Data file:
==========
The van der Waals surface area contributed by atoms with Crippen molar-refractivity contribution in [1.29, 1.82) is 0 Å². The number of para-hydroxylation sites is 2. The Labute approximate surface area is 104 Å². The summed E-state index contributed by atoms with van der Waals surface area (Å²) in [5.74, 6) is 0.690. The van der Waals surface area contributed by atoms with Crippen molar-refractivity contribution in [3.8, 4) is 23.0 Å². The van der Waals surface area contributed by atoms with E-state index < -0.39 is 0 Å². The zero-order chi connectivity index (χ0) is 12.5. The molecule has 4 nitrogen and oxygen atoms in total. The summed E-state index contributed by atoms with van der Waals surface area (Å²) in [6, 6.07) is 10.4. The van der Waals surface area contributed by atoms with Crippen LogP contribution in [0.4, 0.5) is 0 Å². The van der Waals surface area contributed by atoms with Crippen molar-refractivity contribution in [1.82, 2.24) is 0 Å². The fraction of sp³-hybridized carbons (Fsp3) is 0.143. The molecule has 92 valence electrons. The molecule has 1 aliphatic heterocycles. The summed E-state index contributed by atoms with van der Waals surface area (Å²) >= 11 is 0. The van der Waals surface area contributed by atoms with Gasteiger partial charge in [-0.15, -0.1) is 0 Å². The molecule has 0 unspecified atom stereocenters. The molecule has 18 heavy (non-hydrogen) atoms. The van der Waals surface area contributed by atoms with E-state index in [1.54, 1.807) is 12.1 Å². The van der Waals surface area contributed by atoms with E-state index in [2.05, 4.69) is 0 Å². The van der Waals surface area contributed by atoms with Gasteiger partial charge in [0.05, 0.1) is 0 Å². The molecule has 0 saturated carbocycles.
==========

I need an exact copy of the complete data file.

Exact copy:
The van der Waals surface area contributed by atoms with Crippen molar-refractivity contribution in [1.29, 1.82) is 0 Å². The number of para-hydroxylation sites is 2. The Labute approximate surface area is 104 Å². The summed E-state index contributed by atoms with van der Waals surface area (Å²) in [5.74, 6) is 0.690. The van der Waals surface area contributed by atoms with Crippen molar-refractivity contribution in [3.8, 4) is 23.0 Å². The van der Waals surface area contributed by atoms with E-state index < -0.39 is 0 Å². The zero-order chi connectivity index (χ0) is 12.5. The molecule has 4 nitrogen and oxygen atoms in total. The summed E-state index contributed by atoms with van der Waals surface area (Å²) in [6, 6.07) is 10.4. The van der Waals surface area contributed by atoms with Crippen LogP contribution in [0.4, 0.5) is 0 Å². The van der Waals surface area contributed by atoms with Crippen molar-refractivity contribution in [1.82, 2.24) is 0 Å². The fraction of sp³-hybridized carbons (Fsp3) is 0.143. The molecule has 92 valence electrons. The molecule has 1 aliphatic heterocycles. The summed E-state index contributed by atoms with van der Waals surface area (Å²) >= 11 is 0. The van der Waals surface area contributed by atoms with Gasteiger partial charge in [-0.15, -0.1) is 0 Å². The molecule has 0 unspecified atom stereocenters. The molecule has 18 heavy (non-hydrogen) atoms. The van der Waals surface area contributed by atoms with E-state index in [1.54, 1.807) is 12.1 Å². The van der Waals surface area contributed by atoms with E-state index in [2.05, 4.69) is 0 Å². The van der Waals surface area contributed by atoms with Gasteiger partial charge in [0.05, 0.1) is 0 Å². The molecule has 0 saturated carbocycles.